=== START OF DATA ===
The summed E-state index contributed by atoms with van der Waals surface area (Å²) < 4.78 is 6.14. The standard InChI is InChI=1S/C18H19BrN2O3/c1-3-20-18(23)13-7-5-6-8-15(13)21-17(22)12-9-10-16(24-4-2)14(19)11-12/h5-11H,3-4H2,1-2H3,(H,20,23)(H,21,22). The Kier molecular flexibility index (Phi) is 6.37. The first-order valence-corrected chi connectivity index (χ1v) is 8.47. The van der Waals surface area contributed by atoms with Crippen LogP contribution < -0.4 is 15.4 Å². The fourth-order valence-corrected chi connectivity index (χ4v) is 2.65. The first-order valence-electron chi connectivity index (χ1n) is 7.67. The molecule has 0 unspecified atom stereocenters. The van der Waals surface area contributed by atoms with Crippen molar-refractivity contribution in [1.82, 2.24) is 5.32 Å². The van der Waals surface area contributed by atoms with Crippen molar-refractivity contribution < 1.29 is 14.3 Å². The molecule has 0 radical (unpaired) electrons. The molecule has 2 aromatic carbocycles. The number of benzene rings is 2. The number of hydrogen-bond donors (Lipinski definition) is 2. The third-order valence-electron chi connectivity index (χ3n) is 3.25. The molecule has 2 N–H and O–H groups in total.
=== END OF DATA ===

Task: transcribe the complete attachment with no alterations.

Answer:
The summed E-state index contributed by atoms with van der Waals surface area (Å²) < 4.78 is 6.14. The standard InChI is InChI=1S/C18H19BrN2O3/c1-3-20-18(23)13-7-5-6-8-15(13)21-17(22)12-9-10-16(24-4-2)14(19)11-12/h5-11H,3-4H2,1-2H3,(H,20,23)(H,21,22). The Kier molecular flexibility index (Phi) is 6.37. The first-order valence-corrected chi connectivity index (χ1v) is 8.47. The van der Waals surface area contributed by atoms with Crippen LogP contribution < -0.4 is 15.4 Å². The fourth-order valence-corrected chi connectivity index (χ4v) is 2.65. The first-order valence-electron chi connectivity index (χ1n) is 7.67. The molecule has 0 unspecified atom stereocenters. The van der Waals surface area contributed by atoms with Crippen molar-refractivity contribution in [1.82, 2.24) is 5.32 Å². The van der Waals surface area contributed by atoms with Crippen molar-refractivity contribution < 1.29 is 14.3 Å². The molecule has 0 radical (unpaired) electrons. The molecule has 2 aromatic carbocycles. The number of benzene rings is 2. The number of hydrogen-bond donors (Lipinski definition) is 2. The third-order valence-electron chi connectivity index (χ3n) is 3.25. The molecule has 2 N–H and O–H groups in total.